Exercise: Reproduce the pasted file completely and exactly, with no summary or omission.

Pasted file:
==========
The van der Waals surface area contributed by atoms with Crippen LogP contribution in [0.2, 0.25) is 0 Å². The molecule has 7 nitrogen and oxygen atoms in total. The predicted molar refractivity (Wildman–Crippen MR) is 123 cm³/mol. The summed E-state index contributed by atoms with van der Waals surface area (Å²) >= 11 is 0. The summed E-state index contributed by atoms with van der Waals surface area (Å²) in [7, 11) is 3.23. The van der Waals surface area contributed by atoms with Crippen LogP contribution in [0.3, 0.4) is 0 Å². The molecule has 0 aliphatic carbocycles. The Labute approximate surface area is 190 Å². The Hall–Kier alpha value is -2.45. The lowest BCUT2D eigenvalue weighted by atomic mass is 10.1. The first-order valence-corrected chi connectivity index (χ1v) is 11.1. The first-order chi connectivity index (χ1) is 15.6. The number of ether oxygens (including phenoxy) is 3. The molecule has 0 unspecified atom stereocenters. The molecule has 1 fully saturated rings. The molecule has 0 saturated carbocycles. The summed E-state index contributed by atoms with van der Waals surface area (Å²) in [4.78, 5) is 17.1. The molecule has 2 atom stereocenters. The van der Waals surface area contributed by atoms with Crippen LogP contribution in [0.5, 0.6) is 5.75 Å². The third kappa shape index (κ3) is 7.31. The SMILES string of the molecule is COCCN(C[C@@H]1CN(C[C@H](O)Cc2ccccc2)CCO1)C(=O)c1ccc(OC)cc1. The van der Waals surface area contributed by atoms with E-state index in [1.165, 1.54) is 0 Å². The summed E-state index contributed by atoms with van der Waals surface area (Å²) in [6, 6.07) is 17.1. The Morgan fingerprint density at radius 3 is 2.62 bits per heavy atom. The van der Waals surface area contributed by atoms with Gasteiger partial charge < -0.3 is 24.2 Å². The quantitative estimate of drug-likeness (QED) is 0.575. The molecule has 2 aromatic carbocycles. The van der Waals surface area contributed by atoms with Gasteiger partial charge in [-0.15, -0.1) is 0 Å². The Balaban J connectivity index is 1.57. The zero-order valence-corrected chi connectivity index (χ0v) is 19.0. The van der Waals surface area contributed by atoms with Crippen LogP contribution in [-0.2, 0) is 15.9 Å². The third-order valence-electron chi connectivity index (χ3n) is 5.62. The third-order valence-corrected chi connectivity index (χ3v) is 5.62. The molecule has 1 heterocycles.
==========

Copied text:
The van der Waals surface area contributed by atoms with Crippen LogP contribution in [0.2, 0.25) is 0 Å². The molecule has 7 nitrogen and oxygen atoms in total. The predicted molar refractivity (Wildman–Crippen MR) is 123 cm³/mol. The summed E-state index contributed by atoms with van der Waals surface area (Å²) >= 11 is 0. The summed E-state index contributed by atoms with van der Waals surface area (Å²) in [7, 11) is 3.23. The van der Waals surface area contributed by atoms with Crippen LogP contribution in [0.3, 0.4) is 0 Å². The molecule has 0 aliphatic carbocycles. The Labute approximate surface area is 190 Å². The Hall–Kier alpha value is -2.45. The lowest BCUT2D eigenvalue weighted by atomic mass is 10.1. The first-order valence-corrected chi connectivity index (χ1v) is 11.1. The first-order chi connectivity index (χ1) is 15.6. The number of ether oxygens (including phenoxy) is 3. The molecule has 0 unspecified atom stereocenters. The molecule has 1 fully saturated rings. The molecule has 0 saturated carbocycles. The summed E-state index contributed by atoms with van der Waals surface area (Å²) in [4.78, 5) is 17.1. The molecule has 2 atom stereocenters. The van der Waals surface area contributed by atoms with Crippen LogP contribution in [0.5, 0.6) is 5.75 Å². The third kappa shape index (κ3) is 7.31. The SMILES string of the molecule is COCCN(C[C@@H]1CN(C[C@H](O)Cc2ccccc2)CCO1)C(=O)c1ccc(OC)cc1. The van der Waals surface area contributed by atoms with E-state index in [1.165, 1.54) is 0 Å². The summed E-state index contributed by atoms with van der Waals surface area (Å²) in [6, 6.07) is 17.1. The Morgan fingerprint density at radius 3 is 2.62 bits per heavy atom. The van der Waals surface area contributed by atoms with Gasteiger partial charge < -0.3 is 24.2 Å². The quantitative estimate of drug-likeness (QED) is 0.575. The molecule has 2 aromatic carbocycles. The van der Waals surface area contributed by atoms with Gasteiger partial charge in [-0.15, -0.1) is 0 Å². The Balaban J connectivity index is 1.57. The zero-order valence-corrected chi connectivity index (χ0v) is 19.0. The van der Waals surface area contributed by atoms with Crippen LogP contribution in [-0.2, 0) is 15.9 Å². The third-order valence-electron chi connectivity index (χ3n) is 5.62. The third-order valence-corrected chi connectivity index (χ3v) is 5.62. The molecule has 1 heterocycles.